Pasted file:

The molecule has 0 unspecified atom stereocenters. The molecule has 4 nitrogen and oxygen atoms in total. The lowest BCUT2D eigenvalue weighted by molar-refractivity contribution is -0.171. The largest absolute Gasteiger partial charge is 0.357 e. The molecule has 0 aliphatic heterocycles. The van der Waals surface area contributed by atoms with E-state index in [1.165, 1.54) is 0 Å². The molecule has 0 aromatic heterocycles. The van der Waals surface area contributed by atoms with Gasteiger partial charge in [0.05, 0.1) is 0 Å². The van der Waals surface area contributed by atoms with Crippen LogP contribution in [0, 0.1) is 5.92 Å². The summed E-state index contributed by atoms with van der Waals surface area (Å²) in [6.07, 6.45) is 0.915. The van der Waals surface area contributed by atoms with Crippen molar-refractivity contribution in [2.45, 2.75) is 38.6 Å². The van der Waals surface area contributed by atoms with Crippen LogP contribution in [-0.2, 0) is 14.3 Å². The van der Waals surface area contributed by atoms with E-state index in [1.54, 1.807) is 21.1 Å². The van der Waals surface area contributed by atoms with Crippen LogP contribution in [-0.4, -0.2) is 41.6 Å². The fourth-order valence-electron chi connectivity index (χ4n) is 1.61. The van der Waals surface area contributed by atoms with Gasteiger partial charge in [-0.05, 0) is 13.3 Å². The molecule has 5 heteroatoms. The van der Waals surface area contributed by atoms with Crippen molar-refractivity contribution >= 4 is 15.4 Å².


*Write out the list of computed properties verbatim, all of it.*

The molecule has 0 unspecified atom stereocenters. The molecule has 4 nitrogen and oxygen atoms in total. The lowest BCUT2D eigenvalue weighted by molar-refractivity contribution is -0.171. The largest absolute Gasteiger partial charge is 0.357 e. The molecule has 0 aliphatic heterocycles. The van der Waals surface area contributed by atoms with E-state index in [1.165, 1.54) is 0 Å². The molecule has 0 aromatic heterocycles. The van der Waals surface area contributed by atoms with Gasteiger partial charge in [0.05, 0.1) is 0 Å². The van der Waals surface area contributed by atoms with Crippen LogP contribution in [0, 0.1) is 5.92 Å². The summed E-state index contributed by atoms with van der Waals surface area (Å²) in [6.07, 6.45) is 0.915. The van der Waals surface area contributed by atoms with Crippen molar-refractivity contribution in [2.45, 2.75) is 38.6 Å². The van der Waals surface area contributed by atoms with Crippen LogP contribution in [-0.2, 0) is 14.3 Å². The van der Waals surface area contributed by atoms with E-state index in [1.54, 1.807) is 21.1 Å². The van der Waals surface area contributed by atoms with Crippen LogP contribution in [-0.4, -0.2) is 41.6 Å². The fourth-order valence-electron chi connectivity index (χ4n) is 1.61. The van der Waals surface area contributed by atoms with Gasteiger partial charge in [-0.05, 0) is 13.3 Å². The molecule has 5 heteroatoms. The van der Waals surface area contributed by atoms with Crippen molar-refractivity contribution >= 4 is 15.4 Å².